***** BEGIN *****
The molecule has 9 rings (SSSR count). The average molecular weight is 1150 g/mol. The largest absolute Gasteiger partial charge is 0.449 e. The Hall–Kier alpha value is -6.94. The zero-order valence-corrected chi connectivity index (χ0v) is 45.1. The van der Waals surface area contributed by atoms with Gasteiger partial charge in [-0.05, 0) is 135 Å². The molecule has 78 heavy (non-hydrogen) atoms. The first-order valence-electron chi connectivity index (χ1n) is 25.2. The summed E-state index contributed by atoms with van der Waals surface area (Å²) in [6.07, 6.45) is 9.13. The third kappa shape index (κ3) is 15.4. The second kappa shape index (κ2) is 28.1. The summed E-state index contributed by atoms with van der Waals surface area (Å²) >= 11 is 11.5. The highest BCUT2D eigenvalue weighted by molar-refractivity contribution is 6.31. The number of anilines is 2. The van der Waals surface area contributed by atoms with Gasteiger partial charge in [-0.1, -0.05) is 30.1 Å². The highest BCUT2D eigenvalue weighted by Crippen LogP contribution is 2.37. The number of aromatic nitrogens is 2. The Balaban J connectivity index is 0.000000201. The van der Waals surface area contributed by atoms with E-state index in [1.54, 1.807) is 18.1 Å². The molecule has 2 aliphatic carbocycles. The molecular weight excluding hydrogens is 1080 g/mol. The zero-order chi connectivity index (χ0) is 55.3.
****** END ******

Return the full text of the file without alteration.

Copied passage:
The molecule has 9 rings (SSSR count). The average molecular weight is 1150 g/mol. The largest absolute Gasteiger partial charge is 0.449 e. The Hall–Kier alpha value is -6.94. The zero-order valence-corrected chi connectivity index (χ0v) is 45.1. The van der Waals surface area contributed by atoms with Gasteiger partial charge in [-0.05, 0) is 135 Å². The molecule has 78 heavy (non-hydrogen) atoms. The first-order valence-electron chi connectivity index (χ1n) is 25.2. The summed E-state index contributed by atoms with van der Waals surface area (Å²) in [6.07, 6.45) is 9.13. The third kappa shape index (κ3) is 15.4. The second kappa shape index (κ2) is 28.1. The summed E-state index contributed by atoms with van der Waals surface area (Å²) >= 11 is 11.5. The highest BCUT2D eigenvalue weighted by molar-refractivity contribution is 6.31. The number of anilines is 2. The van der Waals surface area contributed by atoms with Gasteiger partial charge in [-0.1, -0.05) is 30.1 Å². The highest BCUT2D eigenvalue weighted by Crippen LogP contribution is 2.37. The number of aromatic nitrogens is 2. The Balaban J connectivity index is 0.000000201. The van der Waals surface area contributed by atoms with E-state index in [1.54, 1.807) is 18.1 Å². The molecule has 2 aliphatic carbocycles. The molecular weight excluding hydrogens is 1080 g/mol. The zero-order chi connectivity index (χ0) is 55.3.